What does Romans 3:23 mean?
ESV: for all have sinned and fall short of the glory of God,
NIV: for all have sinned and fall short of the glory of God,
NASB: for all have sinned and fall short of the glory of God,
CSB: For all have sinned and fall short of the glory of God;
NLT: For everyone has sinned; we all fall short of God’s glorious standard.
KJV: For all have sinned, and come short of the glory of God;
Romans 3:23 is another of the best-known and most often-quoted verses in all of the Bible. This expresses an idea which is key to understanding how to be saved from God's wrath and included in His family. A key point to understanding this verse is its context. Verses 21, 22, and 23 combine to points out that all people, without distinction, are equally deserving of wrath for our sin, and all people who are justified, without distinction, are justified through Jesus Christ.
The statement here is short and to the point: Everyone sins. Everyone has sinned. There is no one who does not sin (Romans 3:10). This further emphasizes the point Paul drew from Old Testament Scriptures earlier in this chapter. There is no escape from this label. Paul does not offer any category besides "sinner," and everyone falls into it. The previous verse emphasized that there is "no distinction." The most moral of humans—relatively speaking—and the most perverse of humans are all in the same container: "sinner."
Worse, knowing the difference between right and wrong, even the law given by God, doesn't make us moral. The Greek word translated as "fall short" here is in the present tense. In reality, we keep on falling short. In other words, even knowing the consequences of our sinfulness is not enough to keep us from sinning (Romans 1:18–20).
Because none of us are sinless, all of us fall short of God's glory. That matters, because we cannot be saved from God's angry judgment against our sin except by being sinless. That is God's standard, and we all fall short of His "glory" because of our sin. God's glory, or the glory of Himself and His kingdom, is what He shares with those who are in His family, His children. Our sin, though, keeps us from sharing in His glory.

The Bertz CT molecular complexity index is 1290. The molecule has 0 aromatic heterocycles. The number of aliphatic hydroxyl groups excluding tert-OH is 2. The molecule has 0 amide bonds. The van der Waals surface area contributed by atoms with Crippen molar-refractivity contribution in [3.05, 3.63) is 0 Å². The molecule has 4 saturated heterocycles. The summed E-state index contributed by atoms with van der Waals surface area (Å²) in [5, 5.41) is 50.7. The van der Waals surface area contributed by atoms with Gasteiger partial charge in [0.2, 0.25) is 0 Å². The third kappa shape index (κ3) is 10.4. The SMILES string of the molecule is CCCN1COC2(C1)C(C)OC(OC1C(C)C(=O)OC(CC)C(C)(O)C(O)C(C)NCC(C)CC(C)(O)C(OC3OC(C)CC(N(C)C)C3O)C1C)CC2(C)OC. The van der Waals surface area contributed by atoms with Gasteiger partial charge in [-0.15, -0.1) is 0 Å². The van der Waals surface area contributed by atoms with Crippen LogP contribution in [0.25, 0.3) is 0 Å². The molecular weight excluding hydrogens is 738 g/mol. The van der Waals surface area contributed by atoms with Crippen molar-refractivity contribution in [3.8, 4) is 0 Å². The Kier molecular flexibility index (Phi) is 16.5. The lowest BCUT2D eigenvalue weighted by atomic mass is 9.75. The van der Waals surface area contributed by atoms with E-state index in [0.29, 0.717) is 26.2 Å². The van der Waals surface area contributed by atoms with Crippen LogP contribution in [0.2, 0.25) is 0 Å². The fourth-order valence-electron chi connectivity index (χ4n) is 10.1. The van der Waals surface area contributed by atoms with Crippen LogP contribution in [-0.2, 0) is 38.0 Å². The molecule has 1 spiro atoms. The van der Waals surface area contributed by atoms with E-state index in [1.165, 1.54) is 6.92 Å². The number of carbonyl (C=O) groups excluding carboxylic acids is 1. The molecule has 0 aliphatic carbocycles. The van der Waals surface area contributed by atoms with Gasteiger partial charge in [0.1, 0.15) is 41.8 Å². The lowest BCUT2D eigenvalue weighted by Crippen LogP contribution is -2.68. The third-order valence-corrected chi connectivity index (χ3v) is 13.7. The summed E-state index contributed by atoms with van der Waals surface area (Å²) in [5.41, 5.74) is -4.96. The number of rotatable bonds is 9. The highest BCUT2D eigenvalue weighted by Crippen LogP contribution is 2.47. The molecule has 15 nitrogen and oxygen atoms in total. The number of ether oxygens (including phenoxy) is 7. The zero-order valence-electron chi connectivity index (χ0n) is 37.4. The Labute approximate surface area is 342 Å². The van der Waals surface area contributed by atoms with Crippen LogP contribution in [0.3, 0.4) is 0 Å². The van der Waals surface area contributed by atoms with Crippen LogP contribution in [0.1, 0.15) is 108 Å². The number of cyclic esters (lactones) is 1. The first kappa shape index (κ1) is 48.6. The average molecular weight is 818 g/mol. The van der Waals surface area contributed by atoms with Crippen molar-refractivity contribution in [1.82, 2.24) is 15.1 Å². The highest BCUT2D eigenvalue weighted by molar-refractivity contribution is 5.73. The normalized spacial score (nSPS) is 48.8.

Fortunately, Paul follows this famous verse with the next one. It describes how we may reach God's glory, after all.
Romans 3:21–31 finally introduces the ''good news'' part of the gospel of Jesus Christ. Up to this point, Paul has shown that even following the law cannot spare us from being judged by God for our sin. Now Paul announces that, through faith in Christ, we can be made righteous in God's sight. Entirely apart from the law, we can be redeemed by the atoning sacrifice of Christ's blood, willingly shed for our sin. This gift of God's grace instead of wrath is available to everyone, Jews and Gentiles alike. This is truly good news!
Romans 3 begins with a question-and-answer scheme. These are responses one might expect from someone opposed to what Paul wrote in Romans 2. Next, Paul quotes from a series of Old Testament passages. These Scriptures show that those writers also agreed that nobody, not one person, deserves to be called righteous. Paul declares emphatically that no one will be justified by following the works of the law. Finally, though, he arrives at the good news: righteousness before God is available apart from the law through faith in Christ's death for our sin on the cross.
The prior chapter explained that God's judgment on sin will come to all men, whether or not they understand the literal law. Faith in God, in the heart, matters more to God than rote obedience. At the start of this chapter, Paul answers a series of questions from an imagined objector to those teachings. Next, he quotes a series of Old Testament passages which support His teaching that human beings are by nature sinful. Each of us turns away from God. Nobody can be justified by the law, Paul insists. Fortunately, it is possible to attain God's righteousness: but only by His grace, through faith in Christ's atoning sacrifice for our sin on the cross. We must come to this by faith, and it is available to Jews and Gentiles alike.
The book of Romans is the New Testament's longest, most structured, and most detailed description of Christian theology. Paul lays out the core of the gospel message: salvation by grace alone through faith alone. His intent is to explain the good news of Jesus Christ in accurate and clear terms. As part of this effort, Paul addresses the conflicts between law and grace, between Jews and Gentiles, and between sin and righteousness. As is common in his writing, Paul closes out his letter with a series of practical applications.
Accessed 11/30/2023 6:32:58 AM
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